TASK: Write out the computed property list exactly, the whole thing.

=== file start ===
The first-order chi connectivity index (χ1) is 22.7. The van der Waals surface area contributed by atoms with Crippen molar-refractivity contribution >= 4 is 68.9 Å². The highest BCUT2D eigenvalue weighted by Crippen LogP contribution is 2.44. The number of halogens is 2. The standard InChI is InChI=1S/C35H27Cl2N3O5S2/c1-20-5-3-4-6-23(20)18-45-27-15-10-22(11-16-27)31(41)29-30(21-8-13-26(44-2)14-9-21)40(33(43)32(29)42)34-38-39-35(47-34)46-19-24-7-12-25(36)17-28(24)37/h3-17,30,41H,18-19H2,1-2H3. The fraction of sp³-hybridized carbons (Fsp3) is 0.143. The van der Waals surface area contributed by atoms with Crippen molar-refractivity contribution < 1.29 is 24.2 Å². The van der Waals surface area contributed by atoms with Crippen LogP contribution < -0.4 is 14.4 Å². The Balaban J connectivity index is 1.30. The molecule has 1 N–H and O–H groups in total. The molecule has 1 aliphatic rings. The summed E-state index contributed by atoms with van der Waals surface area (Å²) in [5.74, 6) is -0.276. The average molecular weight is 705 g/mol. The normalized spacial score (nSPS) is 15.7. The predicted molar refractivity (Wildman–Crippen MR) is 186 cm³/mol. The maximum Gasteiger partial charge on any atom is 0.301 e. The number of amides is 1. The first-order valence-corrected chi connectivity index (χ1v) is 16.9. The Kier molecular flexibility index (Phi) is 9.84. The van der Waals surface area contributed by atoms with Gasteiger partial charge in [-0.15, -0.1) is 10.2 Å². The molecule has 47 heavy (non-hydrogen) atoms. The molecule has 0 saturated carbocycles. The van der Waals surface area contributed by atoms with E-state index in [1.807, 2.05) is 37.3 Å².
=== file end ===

The first-order chi connectivity index (χ1) is 22.7. The van der Waals surface area contributed by atoms with Crippen molar-refractivity contribution >= 4 is 68.9 Å². The highest BCUT2D eigenvalue weighted by Crippen LogP contribution is 2.44. The number of halogens is 2. The standard InChI is InChI=1S/C35H27Cl2N3O5S2/c1-20-5-3-4-6-23(20)18-45-27-15-10-22(11-16-27)31(41)29-30(21-8-13-26(44-2)14-9-21)40(33(43)32(29)42)34-38-39-35(47-34)46-19-24-7-12-25(36)17-28(24)37/h3-17,30,41H,18-19H2,1-2H3. The fraction of sp³-hybridized carbons (Fsp3) is 0.143. The van der Waals surface area contributed by atoms with Crippen molar-refractivity contribution < 1.29 is 24.2 Å². The van der Waals surface area contributed by atoms with Crippen LogP contribution < -0.4 is 14.4 Å². The Balaban J connectivity index is 1.30. The molecule has 1 N–H and O–H groups in total. The molecule has 1 aliphatic rings. The summed E-state index contributed by atoms with van der Waals surface area (Å²) in [5.74, 6) is -0.276. The average molecular weight is 705 g/mol. The normalized spacial score (nSPS) is 15.7. The predicted molar refractivity (Wildman–Crippen MR) is 186 cm³/mol. The maximum Gasteiger partial charge on any atom is 0.301 e. The number of amides is 1. The first-order valence-corrected chi connectivity index (χ1v) is 16.9. The Kier molecular flexibility index (Phi) is 9.84. The van der Waals surface area contributed by atoms with Gasteiger partial charge in [-0.15, -0.1) is 10.2 Å². The molecule has 47 heavy (non-hydrogen) atoms. The molecule has 0 saturated carbocycles. The van der Waals surface area contributed by atoms with E-state index in [1.807, 2.05) is 37.3 Å².